NEWPORT BEACH (CBSLA) — The world of competitive video gaming is a fast-growing industry that connects people from all around the world.
Within e-sports, several professions are available, including professional players, developers, producers, artists, and reporters, like University of Southern California journalism graduate Hawken Miller.
Miller’s incorporates his life motto, “Focus on ability,” in various aspects of his daily activities.
Before joining this booming billion-dollar industry, Miller was a long-time gamer and loved sports.
The now 23-year-old said his diagnosis of Duchenne muscular dystrophy (DMD) at 6 years old limited the kinds of activities he could participate in, but eSports opened up a new door.
“It’s been something that being in a wheelchair that I can do, that I can compete with my friends,” Miller said.
As much as he loves playing, Miller said the stories of players and presenters is what excited him most and got him into the video game industry.
He studied journalism at USC before learning the ins-and-outs of reporting with a stint at the Washington Post.
Now back at home in Orange County, Miller found there’s never a shortage of eSports stories to research and share.
Last year, he went to the grand finals for Overwatch, a first-person game set on a near-future earth, developed by Irvine-based video game company Blizzard.
There, players got to compete in person as part of a professional international eSports league.
“It was incredible the energy of fans,” Miller said. “Each person — I feel like — is so passionate about it.”
That energy can be seen through the work of the eSports version of sportscasters who give play-by-play updates about competitions.
“They get all riled up, help the audience enjoy more,” Miller said.
The most sought-after job in the eSports space is to be a professional player, where following online can become massive and for some, the pay is also substantial.
As Miller describes, the perks of working in games are clear, but it also takes hard work.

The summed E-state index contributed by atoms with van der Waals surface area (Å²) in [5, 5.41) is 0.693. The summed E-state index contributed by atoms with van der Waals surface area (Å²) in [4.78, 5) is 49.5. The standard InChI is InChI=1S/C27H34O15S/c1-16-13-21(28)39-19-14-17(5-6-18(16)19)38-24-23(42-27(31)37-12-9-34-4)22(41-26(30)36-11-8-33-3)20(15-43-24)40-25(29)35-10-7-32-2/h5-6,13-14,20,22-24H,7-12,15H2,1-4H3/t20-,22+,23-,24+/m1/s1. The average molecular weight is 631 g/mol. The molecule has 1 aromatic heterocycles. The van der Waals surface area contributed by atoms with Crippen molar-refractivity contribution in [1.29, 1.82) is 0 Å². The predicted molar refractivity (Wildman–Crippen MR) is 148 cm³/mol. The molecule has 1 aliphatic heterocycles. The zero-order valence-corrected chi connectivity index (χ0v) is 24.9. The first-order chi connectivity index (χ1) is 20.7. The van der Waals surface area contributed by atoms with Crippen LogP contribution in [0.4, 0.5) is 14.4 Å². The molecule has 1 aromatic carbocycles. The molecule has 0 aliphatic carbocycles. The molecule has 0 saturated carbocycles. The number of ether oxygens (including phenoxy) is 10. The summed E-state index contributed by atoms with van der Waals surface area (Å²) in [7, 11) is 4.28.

“Being a professional in a video game is not as easy as it sounds. It takes a lot of practice. You have to have good reflexes,” he said. “There’s so much that goes into it that people don’t see on the outside.”
Of all the STEAM disciplines, making a living in the world of eSports relies most on technology and art.
“Everyone needs to learn how to use their creative muscle because everyone has it,” Miller said. “My knowledge of computers from gaming and being involved in the community has been helpful for covering e-sports.”
For people seeking a career in eSports, Miller recommends getting familiar with games and brushing up on some technology since the industry relies on its use.
His advice to anyone struggling to find their path while dealing with a challenge is to look past obstacles.
“My personal mantra is focusing on what you can do. Don’t focus on what you can’t do,” Miller said. [Esports] has given me a sense of purpose and a sense of where I want to go, and has helped me focus on that rather than the disease.”
Miller will be playing in a virtual national gaming tournament on Saturday, Oct. 10 at 12 p.m. PT.
The event, which is hosted by CureDuchenne and PTC Therapeutics, aims to connect patients with Duchenne muscular dystrophy and bring gamers together across the country.
Learn more about The Duchenne United Gaming Twitch Tournament here.